One of the major goals of this study was to investigate the organization of interneuronal networks responsible for providing rhythmic synaptic drive to motoneurons during spontaneous activity. We found that ventrally located interneurons, including a subset whose axons project in the VLF, were rhythmically active and projected to both interneurons and motoneurons. These data, together with our previous findings (Ho and O’Donovan, 1993; O’Donovan et al., 1994;O’Donovan and Ritter, 1995b), are consistent with the idea that ventrally located interneurons provide some of the depolarizing rhythmic drive to motoneurons during episodes of rhythmic activity.
Role of ventrally located interneurons in triggering episodes of rhythmic activity
However, given this conclusion, we made the surprising observation that the discharge of the VLF or individual interneurons occurred after the onset of synaptic potentials in the ventral roots or muscle nerves. This finding clearly raises the possibility that motoneurons might be involved in the initiation and perhaps also in the maintenance of spontaneous activity by developing spinal networks. Such a role has been demonstrated previously for spinal motoneurons in episodes of swimming in the embryonic tadpole (Perrins and Roberts, 1995).
However, several observations argue against a substantial role for motoneurons in episode initiation or as essential components for the expression of spontaneous activity. Most importantly, spontaneous episodes of rhythmic VLF and motoneuron activity persisted after blockade of recurrent motoneuron collaterals with a combination of antagonists. In the presence of nicotinic and muscarinic cholinergic antagonists together with the 8–37 fragment of human α-CGRP to block the actions of the peptide CGRP (Carr and Wenner, 1998), a small decrease in the amplitude and time to peak of the VLF potentials was observed. Nonetheless, it is clear that the spontaneous activation of interneurons recorded from the VLF does not require the synaptic action of recurrent motoneuron collaterals.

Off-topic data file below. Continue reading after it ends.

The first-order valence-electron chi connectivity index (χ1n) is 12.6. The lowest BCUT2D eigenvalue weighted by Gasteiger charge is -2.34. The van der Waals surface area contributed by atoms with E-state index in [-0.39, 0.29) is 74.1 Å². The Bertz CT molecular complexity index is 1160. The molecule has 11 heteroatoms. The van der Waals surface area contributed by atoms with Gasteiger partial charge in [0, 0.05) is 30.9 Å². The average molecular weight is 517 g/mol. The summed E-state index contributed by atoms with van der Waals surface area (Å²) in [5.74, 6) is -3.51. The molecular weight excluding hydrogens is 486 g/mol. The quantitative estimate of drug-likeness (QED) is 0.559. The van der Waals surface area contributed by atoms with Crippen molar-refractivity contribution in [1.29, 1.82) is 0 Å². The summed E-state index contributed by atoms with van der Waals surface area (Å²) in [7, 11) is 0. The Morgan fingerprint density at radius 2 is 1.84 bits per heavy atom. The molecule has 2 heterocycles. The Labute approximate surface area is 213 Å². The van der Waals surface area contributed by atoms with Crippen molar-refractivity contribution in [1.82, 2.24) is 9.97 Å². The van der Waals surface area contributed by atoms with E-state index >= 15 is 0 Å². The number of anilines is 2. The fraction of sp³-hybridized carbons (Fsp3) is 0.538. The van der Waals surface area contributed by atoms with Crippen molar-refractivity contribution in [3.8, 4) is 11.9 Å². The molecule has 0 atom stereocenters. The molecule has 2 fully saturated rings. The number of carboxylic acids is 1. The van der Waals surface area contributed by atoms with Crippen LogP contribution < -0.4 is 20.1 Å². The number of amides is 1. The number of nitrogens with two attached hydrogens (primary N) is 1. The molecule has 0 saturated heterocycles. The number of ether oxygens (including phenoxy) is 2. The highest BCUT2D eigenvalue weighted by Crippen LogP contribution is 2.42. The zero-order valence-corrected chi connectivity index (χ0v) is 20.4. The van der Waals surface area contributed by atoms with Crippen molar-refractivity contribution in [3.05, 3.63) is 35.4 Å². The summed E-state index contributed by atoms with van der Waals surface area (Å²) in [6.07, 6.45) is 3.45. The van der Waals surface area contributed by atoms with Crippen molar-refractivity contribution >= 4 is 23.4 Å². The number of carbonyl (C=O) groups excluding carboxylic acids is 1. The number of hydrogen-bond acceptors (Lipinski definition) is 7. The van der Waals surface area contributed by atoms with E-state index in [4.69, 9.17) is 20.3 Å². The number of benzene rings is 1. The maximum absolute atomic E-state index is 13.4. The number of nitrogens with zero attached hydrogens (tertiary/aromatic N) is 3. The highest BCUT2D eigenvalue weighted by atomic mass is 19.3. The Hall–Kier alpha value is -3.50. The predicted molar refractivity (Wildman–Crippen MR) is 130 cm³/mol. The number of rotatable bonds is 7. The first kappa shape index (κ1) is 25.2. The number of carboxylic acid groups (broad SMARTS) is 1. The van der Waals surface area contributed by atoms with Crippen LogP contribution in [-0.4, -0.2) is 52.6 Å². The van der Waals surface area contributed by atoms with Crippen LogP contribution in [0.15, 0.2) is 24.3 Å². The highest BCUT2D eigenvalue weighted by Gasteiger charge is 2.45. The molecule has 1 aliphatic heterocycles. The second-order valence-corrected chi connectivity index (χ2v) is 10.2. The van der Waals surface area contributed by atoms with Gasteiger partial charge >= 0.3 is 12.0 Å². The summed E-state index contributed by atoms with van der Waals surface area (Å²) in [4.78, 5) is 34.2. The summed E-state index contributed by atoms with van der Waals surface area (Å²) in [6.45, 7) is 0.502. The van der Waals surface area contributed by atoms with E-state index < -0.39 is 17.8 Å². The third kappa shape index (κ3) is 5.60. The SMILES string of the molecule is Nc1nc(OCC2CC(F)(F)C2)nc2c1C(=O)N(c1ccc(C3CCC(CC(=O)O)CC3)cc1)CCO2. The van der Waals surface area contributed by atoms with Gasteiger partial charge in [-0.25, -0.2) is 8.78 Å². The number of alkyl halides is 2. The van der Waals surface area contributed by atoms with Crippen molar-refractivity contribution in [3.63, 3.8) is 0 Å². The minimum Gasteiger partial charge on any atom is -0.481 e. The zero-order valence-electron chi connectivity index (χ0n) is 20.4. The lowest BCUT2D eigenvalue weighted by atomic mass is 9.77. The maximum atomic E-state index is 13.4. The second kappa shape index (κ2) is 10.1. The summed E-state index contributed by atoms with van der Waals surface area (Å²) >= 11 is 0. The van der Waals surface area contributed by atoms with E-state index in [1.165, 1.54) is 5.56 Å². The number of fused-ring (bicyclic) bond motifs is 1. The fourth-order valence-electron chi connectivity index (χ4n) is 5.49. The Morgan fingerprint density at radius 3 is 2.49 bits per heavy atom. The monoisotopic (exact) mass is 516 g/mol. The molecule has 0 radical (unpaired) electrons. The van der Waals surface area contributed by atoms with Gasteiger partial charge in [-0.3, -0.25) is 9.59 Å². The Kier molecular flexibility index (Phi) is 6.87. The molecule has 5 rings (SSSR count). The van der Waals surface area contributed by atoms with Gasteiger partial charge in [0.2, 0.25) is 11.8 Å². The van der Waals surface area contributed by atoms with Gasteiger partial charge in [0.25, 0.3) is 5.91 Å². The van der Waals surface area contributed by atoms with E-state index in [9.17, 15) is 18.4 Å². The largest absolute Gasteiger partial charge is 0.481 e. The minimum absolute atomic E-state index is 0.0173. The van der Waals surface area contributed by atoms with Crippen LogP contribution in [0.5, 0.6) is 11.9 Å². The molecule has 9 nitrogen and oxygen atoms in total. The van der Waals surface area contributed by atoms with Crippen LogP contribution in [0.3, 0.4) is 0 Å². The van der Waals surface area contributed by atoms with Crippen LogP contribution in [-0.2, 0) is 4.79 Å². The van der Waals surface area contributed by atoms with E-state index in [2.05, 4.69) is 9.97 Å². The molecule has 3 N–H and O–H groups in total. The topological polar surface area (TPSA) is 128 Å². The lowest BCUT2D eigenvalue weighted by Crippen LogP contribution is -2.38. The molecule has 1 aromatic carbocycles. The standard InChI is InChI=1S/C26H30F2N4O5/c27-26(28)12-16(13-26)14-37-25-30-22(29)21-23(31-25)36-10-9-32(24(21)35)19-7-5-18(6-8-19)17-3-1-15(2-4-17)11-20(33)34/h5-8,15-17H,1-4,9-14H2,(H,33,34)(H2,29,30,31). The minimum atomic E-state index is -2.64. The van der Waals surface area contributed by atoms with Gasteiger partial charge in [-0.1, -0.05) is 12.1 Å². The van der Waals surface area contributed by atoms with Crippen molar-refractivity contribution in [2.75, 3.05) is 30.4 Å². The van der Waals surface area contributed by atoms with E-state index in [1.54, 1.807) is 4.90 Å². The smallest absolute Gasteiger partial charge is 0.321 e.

Other observations indicate that motoneurons are probably not required for the expression of spontaneous activity. For example optical lesioning of motoneurons (O’Donovan and Ritter, 1995b), their selective inactivation by retrograde transport of the Na+ channel blocker QX314 (Wenner and O’Donovan, 1995), or their surgical removal (Wenner and O’Donovan, 1996) all preserve the occurrence of spontaneous activity recorded from the VLF.
Thus, although we cannot definitively exclude the involvement of motoneurons in episode initiation, the arguments we have presented suggest the operation of some other mechanism. The most obvious alternative is that interneuronal activity triggers the episode and drives motoneurons. To understand how this could occur—given the timing of interneuron and motoneuron activity—it is necessary to review the events that take place at the onset of a spontaneous episode of activity. The earliest activity in spinal neurons is an increase in the amplitude of spontaneous miniature synaptic events of which many may be action potential independent (Chub and O’Donovan, 1998). As we have discussed, the slow ramp recorded in the ventral roots and the VLF probably reflects the summation of these asynchronous synaptic events from many cells. Coupled with these changes are a progressive recovery from a prolonged postepisode depression of synaptic transmission in active pathways (Fedirchuk et al., 1999) and the dissipation of a postepisode hyperpolarization of spinal neurons (Chub and O’Donovan, 1995). These events combine to trigger activity in some interneurons that eventually propagates to recruit the whole network (i.e., trigger an episode) via positive feedback (see below).